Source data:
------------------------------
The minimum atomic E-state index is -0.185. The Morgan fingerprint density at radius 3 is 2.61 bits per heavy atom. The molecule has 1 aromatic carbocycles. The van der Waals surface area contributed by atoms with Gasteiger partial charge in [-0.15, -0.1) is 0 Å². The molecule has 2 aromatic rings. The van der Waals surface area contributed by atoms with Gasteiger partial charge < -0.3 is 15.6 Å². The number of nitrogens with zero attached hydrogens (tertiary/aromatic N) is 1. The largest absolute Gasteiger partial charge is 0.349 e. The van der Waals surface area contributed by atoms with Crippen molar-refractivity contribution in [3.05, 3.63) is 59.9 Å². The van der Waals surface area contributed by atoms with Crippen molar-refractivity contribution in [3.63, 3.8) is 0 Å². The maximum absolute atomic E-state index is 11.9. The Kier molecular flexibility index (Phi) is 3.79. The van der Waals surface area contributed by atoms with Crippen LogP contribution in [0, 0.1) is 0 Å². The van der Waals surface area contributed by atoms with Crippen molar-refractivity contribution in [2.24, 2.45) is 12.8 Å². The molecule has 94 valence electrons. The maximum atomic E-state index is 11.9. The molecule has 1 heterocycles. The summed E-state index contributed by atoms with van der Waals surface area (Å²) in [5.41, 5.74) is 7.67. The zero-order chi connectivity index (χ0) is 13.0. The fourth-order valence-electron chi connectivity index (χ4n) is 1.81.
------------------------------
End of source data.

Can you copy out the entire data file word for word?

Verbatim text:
The minimum atomic E-state index is -0.185. The Morgan fingerprint density at radius 3 is 2.61 bits per heavy atom. The molecule has 1 aromatic carbocycles. The van der Waals surface area contributed by atoms with Gasteiger partial charge in [-0.15, -0.1) is 0 Å². The molecule has 2 aromatic rings. The van der Waals surface area contributed by atoms with Gasteiger partial charge < -0.3 is 15.6 Å². The number of nitrogens with zero attached hydrogens (tertiary/aromatic N) is 1. The largest absolute Gasteiger partial charge is 0.349 e. The van der Waals surface area contributed by atoms with Crippen molar-refractivity contribution in [3.05, 3.63) is 59.9 Å². The van der Waals surface area contributed by atoms with Crippen molar-refractivity contribution in [3.63, 3.8) is 0 Å². The maximum absolute atomic E-state index is 11.9. The Kier molecular flexibility index (Phi) is 3.79. The van der Waals surface area contributed by atoms with Crippen LogP contribution in [0, 0.1) is 0 Å². The van der Waals surface area contributed by atoms with Crippen molar-refractivity contribution in [2.24, 2.45) is 12.8 Å². The molecule has 94 valence electrons. The maximum atomic E-state index is 11.9. The molecule has 1 heterocycles. The summed E-state index contributed by atoms with van der Waals surface area (Å²) in [5.41, 5.74) is 7.67. The zero-order chi connectivity index (χ0) is 13.0. The fourth-order valence-electron chi connectivity index (χ4n) is 1.81.